An unassuming brick storefront with bamboo-shaded windows barely contains the thrum of voices and simmering broth that roils within Tokyo Pot. Shabu shabu is by necessity an active method of dining and The Oklahoman’s Food Dude Dave Cathey says “It’s impossible to sit through a meal at Tokyo Pot in silence.” This vibrancy arises from the broth-filled pots that sit in the middle of each table and remind diners of the genuinely social nature of cooking and sharing fare as they dunk thin slices of meat into the hot liquid. Gentle pendant lighting brings to life the colors of bright cut blossoms and illuminates jets of rising steam that resemble famous clouds.
With a passion for their authentically inspired sauces, the cooks at Roma's Italian Restaurant top virtually all of their entrees with zesty marinara, decadent alfredo, or wine-based lemon sauce. They use vegetables bought directly from farmers’ markets to adorn house-made baked pastas or savory meats sautéed in pure olive oil. When they aren’t using the ovens to bake New York–style pizzas or to cathartically incinerate grueling crossword puzzles, they fire them up to bring meat-filled calzones and house-made rolls to golden-brown fruition.
The husband-and-wife team behind Swick's Pizza toss up a menu of hearty Italian-style eats in a family-friendly atmosphere. The pair of pie maestros harmonize herbs and spices to create the secret family sauce, which they ladle over crispy thin or chewy hand-tossed crusts bubbling with cheese, veggies, and seven types of meat, including canadian bacon, italian sausage, and meatball sculptures shaped like pork chops. Swick's specialty pies spotlight slices of chicken relaxing under a mantle of creamy alfredo sauce or dancing with strips of bacon against a tangy barbecue backdrop. Hands reach for hot-garlic chicken wings to practice tiny swings before hitting the little links or pick apart plates of Cheesestyx in preparation for a dairy-fueled victory lap.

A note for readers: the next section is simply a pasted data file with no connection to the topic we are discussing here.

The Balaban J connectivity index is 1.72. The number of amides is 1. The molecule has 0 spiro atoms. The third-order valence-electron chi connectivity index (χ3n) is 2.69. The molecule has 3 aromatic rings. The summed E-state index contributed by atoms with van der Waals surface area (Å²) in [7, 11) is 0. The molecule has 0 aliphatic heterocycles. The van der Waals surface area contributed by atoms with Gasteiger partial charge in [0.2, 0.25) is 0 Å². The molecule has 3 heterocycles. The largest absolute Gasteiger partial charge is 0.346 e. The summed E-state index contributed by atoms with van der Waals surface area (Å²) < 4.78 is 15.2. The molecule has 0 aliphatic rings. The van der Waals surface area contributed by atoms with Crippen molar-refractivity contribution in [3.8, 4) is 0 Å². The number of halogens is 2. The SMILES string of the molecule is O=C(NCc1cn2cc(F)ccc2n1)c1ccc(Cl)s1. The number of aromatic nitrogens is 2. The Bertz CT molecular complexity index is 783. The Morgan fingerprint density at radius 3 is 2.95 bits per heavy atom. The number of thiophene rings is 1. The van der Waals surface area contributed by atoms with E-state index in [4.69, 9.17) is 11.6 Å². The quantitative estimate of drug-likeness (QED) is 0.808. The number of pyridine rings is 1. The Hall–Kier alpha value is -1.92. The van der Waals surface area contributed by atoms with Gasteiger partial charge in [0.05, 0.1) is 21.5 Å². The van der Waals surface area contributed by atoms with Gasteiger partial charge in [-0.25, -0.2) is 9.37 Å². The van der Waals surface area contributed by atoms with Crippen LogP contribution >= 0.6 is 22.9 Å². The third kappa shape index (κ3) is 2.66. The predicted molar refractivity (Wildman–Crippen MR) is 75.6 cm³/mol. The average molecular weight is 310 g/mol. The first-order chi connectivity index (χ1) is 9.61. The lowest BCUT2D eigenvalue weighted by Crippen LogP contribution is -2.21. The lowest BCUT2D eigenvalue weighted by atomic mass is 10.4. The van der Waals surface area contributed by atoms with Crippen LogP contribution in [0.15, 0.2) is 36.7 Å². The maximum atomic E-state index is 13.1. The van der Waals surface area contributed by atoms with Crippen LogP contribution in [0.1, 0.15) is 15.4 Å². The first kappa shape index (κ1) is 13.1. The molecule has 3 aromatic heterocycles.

Armed with just a single, generations-old cookie recipe, Great American Cookies opened its first store in 1977, and the rest is history. Today, the franchise boasts locations in malls across the country and nabbed a coveted spot on Entrepreneur magazine’s 2012 list of Top 500 Franchises in the baked-goods category. The shop’s reputation grew, and so did its menu as chefs churned out a mouthwatering roster of gourmet-cookie recipes, each created and carefully tested in Atlanta. The tempting options now include snickerdoodle, peanut butter with M&M’s, and chewy pecan supreme, as well as freshly baked fudge and cheesecake brownies and cookie sandwiches stuffed with frosting. The real showstoppers, however, are the giant chocolate-chip cookie cakes, which can be customized with sweet, celebratory messages or shopping lists penned in colorful icing.